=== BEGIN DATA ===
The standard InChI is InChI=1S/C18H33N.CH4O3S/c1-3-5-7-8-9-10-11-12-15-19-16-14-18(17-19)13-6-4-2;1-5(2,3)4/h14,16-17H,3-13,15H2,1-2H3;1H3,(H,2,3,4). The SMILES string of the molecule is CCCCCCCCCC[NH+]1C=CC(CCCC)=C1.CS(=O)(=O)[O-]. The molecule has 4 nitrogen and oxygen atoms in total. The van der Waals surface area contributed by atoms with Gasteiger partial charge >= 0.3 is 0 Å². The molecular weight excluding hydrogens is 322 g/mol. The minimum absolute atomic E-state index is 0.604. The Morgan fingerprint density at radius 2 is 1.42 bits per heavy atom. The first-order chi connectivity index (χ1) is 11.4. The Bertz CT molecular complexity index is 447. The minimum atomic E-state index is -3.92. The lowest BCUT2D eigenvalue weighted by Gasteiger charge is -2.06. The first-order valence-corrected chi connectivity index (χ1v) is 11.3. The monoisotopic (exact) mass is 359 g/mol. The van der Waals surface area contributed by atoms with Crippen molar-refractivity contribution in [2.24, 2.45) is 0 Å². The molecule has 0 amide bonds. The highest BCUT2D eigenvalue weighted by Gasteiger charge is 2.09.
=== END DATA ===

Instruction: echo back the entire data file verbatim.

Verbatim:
The standard InChI is InChI=1S/C18H33N.CH4O3S/c1-3-5-7-8-9-10-11-12-15-19-16-14-18(17-19)13-6-4-2;1-5(2,3)4/h14,16-17H,3-13,15H2,1-2H3;1H3,(H,2,3,4). The SMILES string of the molecule is CCCCCCCCCC[NH+]1C=CC(CCCC)=C1.CS(=O)(=O)[O-]. The molecule has 4 nitrogen and oxygen atoms in total. The van der Waals surface area contributed by atoms with Gasteiger partial charge >= 0.3 is 0 Å². The molecular weight excluding hydrogens is 322 g/mol. The minimum absolute atomic E-state index is 0.604. The Morgan fingerprint density at radius 2 is 1.42 bits per heavy atom. The first-order chi connectivity index (χ1) is 11.4. The Bertz CT molecular complexity index is 447. The minimum atomic E-state index is -3.92. The lowest BCUT2D eigenvalue weighted by Gasteiger charge is -2.06. The first-order valence-corrected chi connectivity index (χ1v) is 11.3. The monoisotopic (exact) mass is 359 g/mol. The van der Waals surface area contributed by atoms with Crippen molar-refractivity contribution in [2.24, 2.45) is 0 Å². The molecule has 0 amide bonds. The highest BCUT2D eigenvalue weighted by Gasteiger charge is 2.09.